We got a really good look at how some big brands adapted during the pandemic at Tuesday's Brand Insider Summit CPG.
For example, over at Heinz, the plan had been to drive consumers to patios during the summer -- but when COVID hit, the company had to pivot. Where to turn? Brian Neumann, senior brand manager for The Kraft Heinz Company, said it came up with "the world's slowest puzzle, 100% Heinz ketchup red, 570 pieces." It not only drove great conversations on social media, it also earned 1.3 billion impressions and was talked about by the likes of Jimmy Fallon and Cosmopolitan magazine.
Peet's Coffee, had three distinct channels to address: the 200 coffee shops in the U.S., the people making coffee at home and those getting coffee at work. Gretchen Koch, senior director of marketing & innovation, consumer division, at Peet's Coffee, said they noticed a big increase in sales for at-home brewing yet people were missing out on their coffee shop coffees. You know, the lattes and espressos. So they took content that they already had on YouTube and repurposed them on social media to teach people how to do pour-overs, how to use French presses, etc. "We had very, very high engagement on social and a lot press pick-up," Koch said. "It took on a life of its own."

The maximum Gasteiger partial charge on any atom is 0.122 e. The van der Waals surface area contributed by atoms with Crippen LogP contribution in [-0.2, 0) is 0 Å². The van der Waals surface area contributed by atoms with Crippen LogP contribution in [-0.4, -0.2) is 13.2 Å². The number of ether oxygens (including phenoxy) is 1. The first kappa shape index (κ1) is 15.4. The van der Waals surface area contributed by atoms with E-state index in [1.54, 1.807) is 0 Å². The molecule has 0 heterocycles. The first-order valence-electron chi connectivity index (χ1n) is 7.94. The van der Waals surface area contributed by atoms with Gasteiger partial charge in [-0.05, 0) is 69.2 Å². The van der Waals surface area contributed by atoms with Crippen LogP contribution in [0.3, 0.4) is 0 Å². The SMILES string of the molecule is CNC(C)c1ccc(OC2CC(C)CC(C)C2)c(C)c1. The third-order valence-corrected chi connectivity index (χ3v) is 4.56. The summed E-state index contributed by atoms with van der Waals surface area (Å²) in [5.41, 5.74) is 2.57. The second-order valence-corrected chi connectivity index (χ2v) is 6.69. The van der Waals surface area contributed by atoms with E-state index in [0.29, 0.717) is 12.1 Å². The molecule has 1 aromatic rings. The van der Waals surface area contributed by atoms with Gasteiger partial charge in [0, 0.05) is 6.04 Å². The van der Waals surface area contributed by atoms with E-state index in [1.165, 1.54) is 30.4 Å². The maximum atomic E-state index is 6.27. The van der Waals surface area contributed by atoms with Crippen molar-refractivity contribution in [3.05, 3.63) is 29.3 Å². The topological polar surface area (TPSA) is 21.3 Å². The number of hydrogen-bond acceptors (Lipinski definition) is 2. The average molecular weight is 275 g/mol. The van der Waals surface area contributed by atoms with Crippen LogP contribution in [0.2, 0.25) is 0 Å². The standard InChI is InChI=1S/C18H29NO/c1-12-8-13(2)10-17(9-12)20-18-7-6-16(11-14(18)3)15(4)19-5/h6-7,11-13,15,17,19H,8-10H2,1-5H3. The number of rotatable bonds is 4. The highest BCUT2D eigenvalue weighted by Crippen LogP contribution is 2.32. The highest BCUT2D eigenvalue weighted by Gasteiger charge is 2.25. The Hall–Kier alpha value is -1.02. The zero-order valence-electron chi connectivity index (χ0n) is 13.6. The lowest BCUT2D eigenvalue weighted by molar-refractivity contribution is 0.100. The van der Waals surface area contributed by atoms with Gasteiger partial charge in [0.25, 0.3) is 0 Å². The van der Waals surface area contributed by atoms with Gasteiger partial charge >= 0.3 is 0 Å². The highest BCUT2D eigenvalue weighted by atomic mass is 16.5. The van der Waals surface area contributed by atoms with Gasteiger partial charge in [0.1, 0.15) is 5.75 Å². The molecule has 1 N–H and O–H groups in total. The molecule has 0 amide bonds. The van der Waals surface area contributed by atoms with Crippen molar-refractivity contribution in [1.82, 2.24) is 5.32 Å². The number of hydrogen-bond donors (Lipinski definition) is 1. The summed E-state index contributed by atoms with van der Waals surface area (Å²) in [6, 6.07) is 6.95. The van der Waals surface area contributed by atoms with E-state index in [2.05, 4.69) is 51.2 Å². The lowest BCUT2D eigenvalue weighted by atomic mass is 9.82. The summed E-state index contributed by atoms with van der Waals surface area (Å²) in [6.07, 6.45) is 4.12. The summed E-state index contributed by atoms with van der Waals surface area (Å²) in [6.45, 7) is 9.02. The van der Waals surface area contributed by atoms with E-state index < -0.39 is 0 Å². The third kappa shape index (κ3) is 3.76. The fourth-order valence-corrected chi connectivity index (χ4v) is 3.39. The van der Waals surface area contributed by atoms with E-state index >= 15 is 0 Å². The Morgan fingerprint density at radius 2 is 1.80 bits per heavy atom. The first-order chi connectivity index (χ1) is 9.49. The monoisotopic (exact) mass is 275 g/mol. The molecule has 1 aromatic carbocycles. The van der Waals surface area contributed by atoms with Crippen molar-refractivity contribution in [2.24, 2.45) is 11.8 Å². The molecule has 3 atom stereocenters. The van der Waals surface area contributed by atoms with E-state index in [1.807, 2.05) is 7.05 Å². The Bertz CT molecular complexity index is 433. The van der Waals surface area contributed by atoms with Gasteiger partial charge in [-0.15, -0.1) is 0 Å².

It also forced the company to collaborate by breaking down three silos that had unique needs. "It pushed us into that in a good way. We plan to carry it forward."
Tom Rowe, senior manager, digital marketing operations at McCormick, talked about going back to basic search trends. Early on, they saw that people were looking for direction in cooking, some doing so for the first time. "We were well-positioned with our internal content team to deliver. Our hero was food stylist Rachel." She would take insights and that night create step-by-step how-to content on Instagram Stories. "It was a good way to connect not just with McCormick," Rowe said, "but also with McCormick people."